I don't know what I'm doing
By Adrian Barrett
Supporting Watford I can be so blinkered that I probably wouldn't recognise myself and my own behaviour if I were to have the dubious pleasure of watching myself at a game. When Wigan were awarded their oh-so-unfair, blatantly wrong and shocking penalty last Tuesday, I stood up and spent what seemed like ten minutes berating the referee, linesman and all. Aidy Boothroyd thought it was probably the correct decision but he can't get everything right, can he?
On the other hand, going to a football match where you don't actually care who wins or loses can be a strange but somehow enlightening experience. On Wednesday night, I was able to take in Hearts v Kilmarnock in the Scottish Premier League thanks to a very kind customer. I really didn't care who won but was very aware of the passionate support of some of the Jambos fans, totally biased, every decision against their team put down to bad refereeing and all the white-shirted officials. The white shirts, incidentally, looked bizarre and it took a while to not confuse the light blue attired Kilmarnock players with the referee who should have been wearing black or yellow. I spent some of a dull game studying one of the "assistant referees" (apparently) who looked like a cross between the Bash Street Kids "Plug" and "Fatty", from the Beano. The linesman did very little wrong, although one offside given against Hearts was probably incorrect but almost understandable because of his bad starting position due to a previous attack at the other end. None of the Hearts fans would have seen this and why would they? The linesman was wrong and the crowd wanted blood. But the Hearts fans gave him stick for everything he did, good or bad, just like we all do.
At tonight's game against QPR, I was very conscious of a lot of the reaction around me, especially as I wasn't as vocal tonight as I usually am, due to writing notes for this report and because I am now going to become a crowd studier. Oh yes.
For the game itself, both sides had one change to their starting line ups from Saturday's wins. Watford replaced Darius Henderson, who was on the bench (meaning "bunch of red seats in front of the shack"), with Anthony McNamee. McNamee had substituted Henderson against Wolves. Rangers included former Villa striker Stefan Moore in place of Paul Furlong who was dismissed at Derby on Saturday for kicking Derby's Wigan loanee Emerson Thome where it hurts most.
Tonight's game had no major controversial incidents but the referee, who had a good game, still had a round of being told he did not know what he was doing. After a few minutes of shadow boxing and testing the water, Santos had the first attempt of note in the fifth minute when the Rangers midfielder shot well wide from just outside the area. Watford's first attack fizzled out due to lack of support for King after Young had supplied a great pass. Anthony McNamee, who has blossomed into a potent threat under our Aidy, produced some trademark jinking trickery and forced a fine tip over from the visitor's keeper Simon Royce. McNamee has always had the skill but has been given some time in the team to use that talent to great effect.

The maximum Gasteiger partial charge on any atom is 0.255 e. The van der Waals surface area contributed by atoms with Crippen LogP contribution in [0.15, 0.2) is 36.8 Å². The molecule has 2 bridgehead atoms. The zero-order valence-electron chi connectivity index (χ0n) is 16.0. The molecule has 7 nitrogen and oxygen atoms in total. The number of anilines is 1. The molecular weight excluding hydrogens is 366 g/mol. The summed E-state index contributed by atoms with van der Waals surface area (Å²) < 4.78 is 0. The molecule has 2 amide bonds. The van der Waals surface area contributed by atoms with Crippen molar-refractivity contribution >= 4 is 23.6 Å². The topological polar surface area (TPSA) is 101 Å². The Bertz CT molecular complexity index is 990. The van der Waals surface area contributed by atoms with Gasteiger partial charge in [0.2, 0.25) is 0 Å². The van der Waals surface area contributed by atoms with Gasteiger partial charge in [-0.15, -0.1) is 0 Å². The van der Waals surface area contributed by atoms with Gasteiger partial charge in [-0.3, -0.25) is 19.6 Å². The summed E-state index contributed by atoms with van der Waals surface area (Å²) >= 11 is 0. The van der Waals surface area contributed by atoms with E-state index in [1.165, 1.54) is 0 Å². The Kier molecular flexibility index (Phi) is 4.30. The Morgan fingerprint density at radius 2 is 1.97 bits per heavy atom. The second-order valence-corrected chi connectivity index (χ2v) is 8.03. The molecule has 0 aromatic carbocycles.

Gavin Mahon provided us with our first possible dodgy decision from the resultant corner when it appeared he had been pushed on the right of the area when about to receive Young's cross. The referee was about three feet away, closer than every occupant of the Rookery who appealed for a cast iron penalty, but I am able to move on now and despite the fact I was desperately trying to write in my very own unique shorthand using the letter recogniser on my PDA phone thingy, I decided to convince myself that he was probably right. It will not last.
Talking of using my PDA...the letter recogniser is a great invention that allows you to write proper letters into what is basically a handheld computer, except when you are trying to do it quickly. "Klng shit?crass ovar" really meant something but I am not sure what exactly.
I digress, Watford were now beginning to take control of this game, a control they never really relinquished. The next few minutes provided some unproductive Watford pressure. Young ran onto an excellent Devlin through ball but the break was again thwarted through lack of support and King was unable to make up the ground.
King had an eleventh minute effort disallowed for offside after receiving Young's flick and rounding Royce. QPR then forced what was a rare first half corner but Chambers was able to break with purpose and pace and he fed King, who played in Young down the Watford right but Young's cross was poor and easily dealt with by the QPR defence.
Nineteen minutes in, the referee then gave the QPR fans reason to moan but Shittu's challenge on Young was a clear foul (of course) and young Ashley fired the resultant free kick into the wall from the right hand edge of the D. Matthew Spring forced another corner when his shot was put wide to complete a lively opening twenty minutes.
Jay Demerit was taken out of the first team fray after a superb performance at Cardiff but he and Carlisle look much more together since re-establishing their partnership and Jay looks to have seen off the immediate threat of Malky Mackay to his place. Demerit had reason to be grateful when he seemed to lack his usual authority and chested the ball down without any real conviction, allowing Gallen to latch onto his indecision, but Gallen's composure also let him down and he shot tamely wide of Ben Foster's right hand post.
Referee Martin Atkinson annoyed the Watford crowd further by refusing to award a foul for a strong challenge by Shittu on Young after twenty-six minutes. Shittu is an uncompromising centre back and any contact with him seems to result in the opponent on the deck, especially if you are a skinny as our Ash or Ant. Fortunately for Young and McNamee, the rules have stopped over-physical play which allows slighter players to thrive over less skilful ones. It was not a foul and that is final. See? I can change.